Albert J. Rothman
Thanks for making Fourth a big success
I am excited to be able to thank the following people and groups for their help in making the Livermore July Fourth event at Las Positas College a huge success.
First of all I would like to thank the "Amazing Livermore Fireworks Committee" for the many months of tireless hours to make this event come to fruition. I would like to thank the following sponsors. Our presenting sponsor Dean Schenone, president of FloraTech Landscape Management, Al Phillips, Shea Homes and Scott Haggerty. I would like to thank the companies and organizations that provided in-kind donations, Las Positas College and the Knights of Columbus.
We had several groups and individual volunteers whom we could not have done without that evening.
Thank you to the Livermore community for coming out and supporting this event. We hope to see you there next year!
Livermore Chair LARPD Foundation Livermore Fireworks Committee
Dougherty, California should play
You can call it old school versus new school, north versus south or Grizzlies versus the Wildcats, but it's time California High played Dougherty Valley High.
Danville has the Wolfs and Mustangs; Pleasanton has the Falcons and Dons. Livermore has the Cowboys and Matadors. The De La Salle Spartans will soon be independent, so let's include that beautiful school with the high test scores in one of the most competitive leagues in the Bay Area.
That nationally ranked school in Concord can schedule one or two "Tri-Valley" teams a year, keep travel cost down and still have a competitive game. The Grizzlies have played strong games against the Spartans the last few years and drew close to 9,000 fans the last time the men in green and silver came to San Ramon. Let's keep that alive, but it's time the Wildcats got some big-time competition and cut down on Friday night travel. We have a good thing going here in the Valley. Let's make it better. Now about them Gales ....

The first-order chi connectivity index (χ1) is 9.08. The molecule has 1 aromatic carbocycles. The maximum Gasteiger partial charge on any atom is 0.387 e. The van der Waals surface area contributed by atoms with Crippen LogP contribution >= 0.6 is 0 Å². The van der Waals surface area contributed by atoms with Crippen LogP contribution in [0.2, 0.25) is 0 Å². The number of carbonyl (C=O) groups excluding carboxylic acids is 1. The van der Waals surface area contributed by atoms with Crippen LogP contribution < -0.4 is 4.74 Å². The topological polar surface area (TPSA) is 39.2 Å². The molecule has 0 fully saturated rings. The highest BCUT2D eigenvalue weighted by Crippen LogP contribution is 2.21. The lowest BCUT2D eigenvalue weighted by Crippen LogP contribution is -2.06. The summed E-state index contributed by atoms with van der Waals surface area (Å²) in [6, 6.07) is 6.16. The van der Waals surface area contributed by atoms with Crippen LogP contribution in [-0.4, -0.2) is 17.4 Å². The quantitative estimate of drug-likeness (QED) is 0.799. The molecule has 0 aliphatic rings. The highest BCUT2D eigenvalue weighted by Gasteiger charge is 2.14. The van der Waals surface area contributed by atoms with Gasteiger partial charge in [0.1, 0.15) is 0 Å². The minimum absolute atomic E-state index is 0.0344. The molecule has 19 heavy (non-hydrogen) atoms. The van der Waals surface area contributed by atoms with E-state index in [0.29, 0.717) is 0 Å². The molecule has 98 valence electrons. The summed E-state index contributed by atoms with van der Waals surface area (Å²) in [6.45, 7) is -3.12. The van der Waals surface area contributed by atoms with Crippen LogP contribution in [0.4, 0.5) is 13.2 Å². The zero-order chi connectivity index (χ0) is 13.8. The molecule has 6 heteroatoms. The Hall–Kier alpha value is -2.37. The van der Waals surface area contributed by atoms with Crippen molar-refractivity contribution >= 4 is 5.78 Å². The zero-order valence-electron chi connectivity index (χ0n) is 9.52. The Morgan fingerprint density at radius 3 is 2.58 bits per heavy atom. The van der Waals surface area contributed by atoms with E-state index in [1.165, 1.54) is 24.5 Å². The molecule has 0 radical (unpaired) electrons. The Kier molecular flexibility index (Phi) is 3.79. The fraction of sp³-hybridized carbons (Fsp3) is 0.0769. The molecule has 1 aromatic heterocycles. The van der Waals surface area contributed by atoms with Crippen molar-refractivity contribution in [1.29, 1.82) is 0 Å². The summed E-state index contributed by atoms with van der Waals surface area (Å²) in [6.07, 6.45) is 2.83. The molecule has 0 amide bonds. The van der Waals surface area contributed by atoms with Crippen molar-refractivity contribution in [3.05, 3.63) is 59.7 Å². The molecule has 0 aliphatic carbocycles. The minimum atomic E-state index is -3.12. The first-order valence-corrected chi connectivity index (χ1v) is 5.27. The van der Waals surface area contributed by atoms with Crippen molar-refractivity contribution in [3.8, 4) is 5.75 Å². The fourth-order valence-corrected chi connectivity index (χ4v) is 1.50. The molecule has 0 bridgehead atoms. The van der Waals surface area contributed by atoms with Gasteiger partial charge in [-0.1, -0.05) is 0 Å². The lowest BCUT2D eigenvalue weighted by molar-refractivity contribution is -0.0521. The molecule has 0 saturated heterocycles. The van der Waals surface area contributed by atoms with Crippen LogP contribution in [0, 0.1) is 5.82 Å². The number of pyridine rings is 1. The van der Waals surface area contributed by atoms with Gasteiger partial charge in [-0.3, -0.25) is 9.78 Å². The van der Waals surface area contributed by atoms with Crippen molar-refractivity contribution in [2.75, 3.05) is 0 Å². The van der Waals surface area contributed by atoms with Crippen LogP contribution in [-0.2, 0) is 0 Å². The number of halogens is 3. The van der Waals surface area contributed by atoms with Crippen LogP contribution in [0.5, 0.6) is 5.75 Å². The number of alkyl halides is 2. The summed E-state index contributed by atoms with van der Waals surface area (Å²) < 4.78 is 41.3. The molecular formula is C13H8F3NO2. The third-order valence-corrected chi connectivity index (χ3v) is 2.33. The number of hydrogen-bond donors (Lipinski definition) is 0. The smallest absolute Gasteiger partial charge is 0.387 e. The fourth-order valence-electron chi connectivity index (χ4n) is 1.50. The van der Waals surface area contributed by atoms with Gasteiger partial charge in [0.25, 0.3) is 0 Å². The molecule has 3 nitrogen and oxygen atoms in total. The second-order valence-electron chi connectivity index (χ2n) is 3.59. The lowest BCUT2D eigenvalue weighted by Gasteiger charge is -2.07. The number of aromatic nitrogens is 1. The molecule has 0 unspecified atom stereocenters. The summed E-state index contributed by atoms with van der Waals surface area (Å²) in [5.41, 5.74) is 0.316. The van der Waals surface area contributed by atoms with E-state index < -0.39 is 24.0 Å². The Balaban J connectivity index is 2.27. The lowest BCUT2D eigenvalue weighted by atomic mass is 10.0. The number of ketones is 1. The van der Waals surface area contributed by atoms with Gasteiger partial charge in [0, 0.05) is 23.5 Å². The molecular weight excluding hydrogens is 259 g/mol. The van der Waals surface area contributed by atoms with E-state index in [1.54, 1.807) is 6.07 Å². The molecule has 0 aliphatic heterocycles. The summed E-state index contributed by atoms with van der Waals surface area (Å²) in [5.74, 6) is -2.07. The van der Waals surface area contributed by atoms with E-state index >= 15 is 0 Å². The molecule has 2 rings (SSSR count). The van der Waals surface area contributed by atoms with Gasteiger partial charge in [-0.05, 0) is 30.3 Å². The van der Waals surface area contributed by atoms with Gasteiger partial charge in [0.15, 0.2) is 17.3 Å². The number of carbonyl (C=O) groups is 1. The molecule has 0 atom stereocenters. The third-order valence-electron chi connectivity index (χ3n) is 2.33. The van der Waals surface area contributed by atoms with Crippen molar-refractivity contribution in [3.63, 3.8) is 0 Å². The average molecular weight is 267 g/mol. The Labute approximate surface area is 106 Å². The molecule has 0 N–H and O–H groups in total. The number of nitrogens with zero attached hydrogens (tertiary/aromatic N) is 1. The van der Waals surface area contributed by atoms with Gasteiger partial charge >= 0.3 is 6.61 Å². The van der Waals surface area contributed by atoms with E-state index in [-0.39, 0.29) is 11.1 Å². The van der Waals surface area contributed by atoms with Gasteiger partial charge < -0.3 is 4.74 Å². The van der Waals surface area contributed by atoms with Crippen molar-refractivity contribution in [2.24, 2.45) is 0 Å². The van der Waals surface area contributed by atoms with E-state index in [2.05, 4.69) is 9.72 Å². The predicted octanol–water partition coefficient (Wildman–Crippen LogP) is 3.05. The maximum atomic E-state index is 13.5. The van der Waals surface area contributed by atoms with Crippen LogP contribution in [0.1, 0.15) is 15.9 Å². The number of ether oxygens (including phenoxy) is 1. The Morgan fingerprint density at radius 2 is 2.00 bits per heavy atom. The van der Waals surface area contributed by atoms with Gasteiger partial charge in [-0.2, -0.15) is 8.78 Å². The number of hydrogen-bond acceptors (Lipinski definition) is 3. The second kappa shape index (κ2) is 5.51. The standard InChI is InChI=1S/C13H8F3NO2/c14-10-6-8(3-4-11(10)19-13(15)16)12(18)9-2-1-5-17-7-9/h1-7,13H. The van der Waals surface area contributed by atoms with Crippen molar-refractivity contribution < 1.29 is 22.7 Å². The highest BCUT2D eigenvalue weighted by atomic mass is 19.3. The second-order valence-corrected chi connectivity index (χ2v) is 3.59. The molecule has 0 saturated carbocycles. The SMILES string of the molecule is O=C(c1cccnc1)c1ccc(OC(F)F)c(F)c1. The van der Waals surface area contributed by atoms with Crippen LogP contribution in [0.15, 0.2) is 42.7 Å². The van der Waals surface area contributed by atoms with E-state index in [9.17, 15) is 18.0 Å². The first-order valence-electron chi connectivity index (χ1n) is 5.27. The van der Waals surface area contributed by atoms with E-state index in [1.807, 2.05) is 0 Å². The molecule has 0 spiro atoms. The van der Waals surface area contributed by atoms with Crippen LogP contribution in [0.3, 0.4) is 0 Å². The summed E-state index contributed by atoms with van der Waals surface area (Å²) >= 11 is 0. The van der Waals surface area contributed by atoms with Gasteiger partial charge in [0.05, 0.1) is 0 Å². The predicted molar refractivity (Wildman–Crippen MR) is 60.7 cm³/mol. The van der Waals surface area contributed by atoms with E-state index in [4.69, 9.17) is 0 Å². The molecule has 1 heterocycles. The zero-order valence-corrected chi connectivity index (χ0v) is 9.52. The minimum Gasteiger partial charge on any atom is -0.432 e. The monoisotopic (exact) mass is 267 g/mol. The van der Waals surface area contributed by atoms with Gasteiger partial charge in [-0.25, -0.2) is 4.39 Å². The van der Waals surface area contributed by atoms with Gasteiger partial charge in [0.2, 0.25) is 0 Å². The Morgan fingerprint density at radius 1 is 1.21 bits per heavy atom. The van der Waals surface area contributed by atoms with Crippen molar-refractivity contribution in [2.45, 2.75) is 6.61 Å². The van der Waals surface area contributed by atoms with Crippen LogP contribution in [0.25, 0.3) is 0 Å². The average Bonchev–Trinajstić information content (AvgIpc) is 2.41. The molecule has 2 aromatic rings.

Presidents offer budgets, not Congress
Charles Whaley's July 11 editorial, "Budgets come from Congress" is wrong: budgets are drafted by the president and approved by Congress.
An article called "Introduction to the Federal Budget Process" spells out that federal law requires the president to submit a budget to Congress no later than the first Monday in February. Congress is not required to accept it. The president budgets, and Congress spends.
Mr. Whaley is also wrong on who created the deficit; It was a joint effort of Republicans and Democrats from before the time of Ronald Reagan. Only once during the past 30 years has the budget been balanced without using Social Security surpluses to offset revenue deficits.
The Obama middle class tax cut is a 2 percent reduction in the employee contribution to Social Security. Depleting funding while outflows are increasing is a recipe for disaster. President Obama's reduction of record annual deficits does nothing to reduce the federal debt.
I suggest Mitt Romney get a budget ready for adoption on Jan. 21.
Jon Barsanti Jr